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Oral health: It’s more than just a smile

When I was in the Marines, the last thing I worried about was my teeth. I got checkups while I was serving, but after I left the service and lost those free checkups, I didn’t go to the dentist as often as I should have. Some new problems crept up and old ones came back.

Sound familiar? It’s pretty common for us to forget about our dental health once we leave the service. Auto insurance, mortgages and taxes seem to be more important than dental bills. As you get older, though, a lot of things that you take for granted suddenly become a concern.

We need to pay more attention to our teeth and gums. I’ll give you three reasons why it’s important.

  1. It affects your quality of life.

    I know a lot of Veterans who are losing teeth due to periodontal (gum) disease. As a result, they’re embarrassed to smile, and it becomes difficult to interact with people because of problems with their teeth. They feel uncomfortable in business meetings and interviews. Their self-esteem falls. To get that smile back, they have to get costly implants and dentures. They aren’t living a happy life.

    It gets worse. Simple things such as eating, drinking and even talking can become a chore, and other problems such as bad breath and gum infections can arise from not taking proper care of your teeth and gums. These problems can cause chronic pain, doing further damage to your long-term mental health.

  2. It affects your overall health.

    I was surprised when I first heard of the link between oral health and general health, but it’s true. Poor brushing and flossing can cause gum disease, which is an infection that can lead to all kinds of problems, including tooth and bone loss, infections in the heart and even pneumonia.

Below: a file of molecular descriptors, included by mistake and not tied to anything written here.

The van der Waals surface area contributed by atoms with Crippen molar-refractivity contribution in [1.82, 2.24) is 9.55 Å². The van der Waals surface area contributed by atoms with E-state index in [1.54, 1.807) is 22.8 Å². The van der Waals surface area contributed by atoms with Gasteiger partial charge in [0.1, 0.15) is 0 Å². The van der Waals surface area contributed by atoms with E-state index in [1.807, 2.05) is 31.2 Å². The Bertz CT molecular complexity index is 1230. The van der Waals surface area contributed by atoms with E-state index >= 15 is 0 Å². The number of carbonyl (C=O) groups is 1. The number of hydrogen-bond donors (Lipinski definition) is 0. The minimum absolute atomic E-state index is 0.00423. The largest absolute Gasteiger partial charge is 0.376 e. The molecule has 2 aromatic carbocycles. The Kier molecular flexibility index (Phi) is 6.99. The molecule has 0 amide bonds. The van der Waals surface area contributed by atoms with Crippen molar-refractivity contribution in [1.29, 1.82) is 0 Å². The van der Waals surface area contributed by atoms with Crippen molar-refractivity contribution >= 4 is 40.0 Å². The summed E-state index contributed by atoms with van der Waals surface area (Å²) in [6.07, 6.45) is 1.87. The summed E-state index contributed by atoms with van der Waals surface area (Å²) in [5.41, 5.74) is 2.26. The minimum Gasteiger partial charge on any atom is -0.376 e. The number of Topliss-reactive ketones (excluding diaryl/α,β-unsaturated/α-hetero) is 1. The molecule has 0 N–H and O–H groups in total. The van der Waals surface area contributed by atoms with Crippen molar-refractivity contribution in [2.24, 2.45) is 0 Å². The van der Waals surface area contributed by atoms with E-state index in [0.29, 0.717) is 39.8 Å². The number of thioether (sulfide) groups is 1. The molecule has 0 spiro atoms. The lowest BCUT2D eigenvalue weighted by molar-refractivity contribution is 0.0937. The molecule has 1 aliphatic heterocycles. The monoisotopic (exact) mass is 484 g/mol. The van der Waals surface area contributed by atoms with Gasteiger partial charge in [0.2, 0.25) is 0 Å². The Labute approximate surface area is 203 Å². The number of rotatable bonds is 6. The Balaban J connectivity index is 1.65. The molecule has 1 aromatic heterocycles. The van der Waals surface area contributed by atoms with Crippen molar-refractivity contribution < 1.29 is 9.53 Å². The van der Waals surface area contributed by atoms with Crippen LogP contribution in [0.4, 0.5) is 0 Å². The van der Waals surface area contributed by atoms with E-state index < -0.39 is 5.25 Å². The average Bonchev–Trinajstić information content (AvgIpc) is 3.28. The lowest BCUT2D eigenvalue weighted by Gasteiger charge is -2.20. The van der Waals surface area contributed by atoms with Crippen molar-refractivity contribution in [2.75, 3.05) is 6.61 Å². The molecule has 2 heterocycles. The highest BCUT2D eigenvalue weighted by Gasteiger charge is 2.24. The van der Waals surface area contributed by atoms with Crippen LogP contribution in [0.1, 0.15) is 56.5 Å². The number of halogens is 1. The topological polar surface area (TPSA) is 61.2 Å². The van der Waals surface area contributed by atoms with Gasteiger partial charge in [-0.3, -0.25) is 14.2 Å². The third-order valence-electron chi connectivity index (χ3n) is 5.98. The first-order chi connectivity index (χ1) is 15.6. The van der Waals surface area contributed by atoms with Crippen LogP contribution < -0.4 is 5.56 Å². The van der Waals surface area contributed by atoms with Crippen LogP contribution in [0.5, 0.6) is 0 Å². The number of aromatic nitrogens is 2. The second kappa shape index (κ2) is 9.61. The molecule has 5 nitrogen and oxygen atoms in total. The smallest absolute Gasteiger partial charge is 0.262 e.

Gum disease is linked to low birth weights in babies and premature births, and although more studies are needed, scientists think there may be a link between oral health and cardiovascular disease.

    Other diseases and conditions can worsen gum disease. For instance, I’m a diabetic, and high blood sugar levels can make it easier to get infections. That means I’m at a higher risk for gum disease. Getting my teeth cleaned regularly can prevent gum disease and can actually lower blood sugar levels and improve my condition.

  3. It saves you money.

    Getting small problems treated now can prevent more costly procedures down the road. I’m now having to get crowns to replace a lot of the fillings I received as an enlisted man. If you don’t get that cavity filled now, it may mean costly root canals, crowns and even implants down the road.

    A simple cleaning and exam, coupled with good hygiene, can prevent thousands of dollars of dental work. Dental benefits can help with the costs. Plans offered through VADIP, the VA's dental insurance program, include 100% coverage for cleanings and exams at network dentists, plus you'll pay less for more costly procedures if you need them.

It’s the simple things

I know: We Veterans are tough, and we don’t like being reminded of small everyday things like brushing, flossing and going to the dentist. When I was serving overseas, brushing my teeth wasn’t important, and flossing was almost unheard of. But oral health problems can compound, and I’ve seen first-hand what a difference good oral hygiene can make.

It really is this simple:

  • Brush your teeth with a soft-bristled toothbrush and fluoride toothpaste twice a day.
  • Floss daily, either with regular dental floss or an interdental cleaner that uses water to remove plaque. It only takes a few minutes.
  • Visit your dentist regularly for cleanings and oral exams.
  • Don’t smoke.

And remember to take advantage of dental plans through VADIP. Delta Dental offers three options to fit your needs and budget, all of which cover your preventive care at the dentist.

Do yourself a favor. Take a few minutes to take care of your teeth, and they’ll take care of you as you grow older.

Joe Montoya is a market outreach representative for Delta Dental of California. He has worked with the TRICARE Retiree Dental Program, Veterans Affairs Dental Insurance Program, U. S. Public Health Service Active Duty Dental Program, and federal employee dental programs. He retired from the armed forces after 27 years of service with the U.S. Marine Corps and Army National Guard.

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